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When you are thinking of taking out a hard money loan to finance your next real estate investment project, don’t forget to budget beyond the hard costs. Most hard money lenders will only lend on the hard costs, so make sure you have a realistic and inclusive budget that takes the soft costs into consideration when constructing your budget.
What’s the difference between a Hard and a Soft Cost?
In order to understand what a soft cost is, you have to understand what it is not. Hard costs are easy to define and are somtimes called “brick-and-mortar costs” because it directly relates to the renovation and/or construction of the property and includes labor and materials. Soft costs are basically anything not directly related to construction costs and are everything else left besides the hard costs. When comparing bids from contractors, make sure you are also adding your soft costs into the equation of total budget on your part. For Tips on Finding Contractors for Your Fix & Flips click here and read up on the Bids section.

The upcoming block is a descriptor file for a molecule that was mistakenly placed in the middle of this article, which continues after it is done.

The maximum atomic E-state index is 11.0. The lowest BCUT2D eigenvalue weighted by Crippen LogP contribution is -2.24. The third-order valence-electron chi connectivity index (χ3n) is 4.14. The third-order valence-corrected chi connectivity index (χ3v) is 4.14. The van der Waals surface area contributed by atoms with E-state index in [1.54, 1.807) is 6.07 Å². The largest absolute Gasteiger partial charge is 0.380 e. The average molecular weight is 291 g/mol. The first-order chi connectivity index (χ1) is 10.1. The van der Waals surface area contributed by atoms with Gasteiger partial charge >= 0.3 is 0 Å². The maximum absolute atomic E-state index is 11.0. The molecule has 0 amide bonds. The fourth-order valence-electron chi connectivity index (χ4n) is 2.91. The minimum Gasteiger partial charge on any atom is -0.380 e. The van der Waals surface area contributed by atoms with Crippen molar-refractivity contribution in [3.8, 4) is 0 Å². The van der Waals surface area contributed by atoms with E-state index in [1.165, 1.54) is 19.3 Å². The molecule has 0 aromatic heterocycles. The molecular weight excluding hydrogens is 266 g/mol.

A few examples of soft costs are:
Any sort of plans like architectural or engineering plans, permit fees, surveys, and inspections. If you plan on borrowing money, then you also have to take those costs associated with the loan into account. This is comprised of the lender fees that include interest payments and lender closing fees.
Don’t forget to also keep in mind some of the costs that real estate investors often overlook like title company closing costs, seller-paid closing costs to the buyer, commission on the sale, marketing costs and general maintenance costs, like utilities, gardening costs, etc.
The real estate investor must account for all of the soft costs of the project or it will eat into the returns when unaccounted for.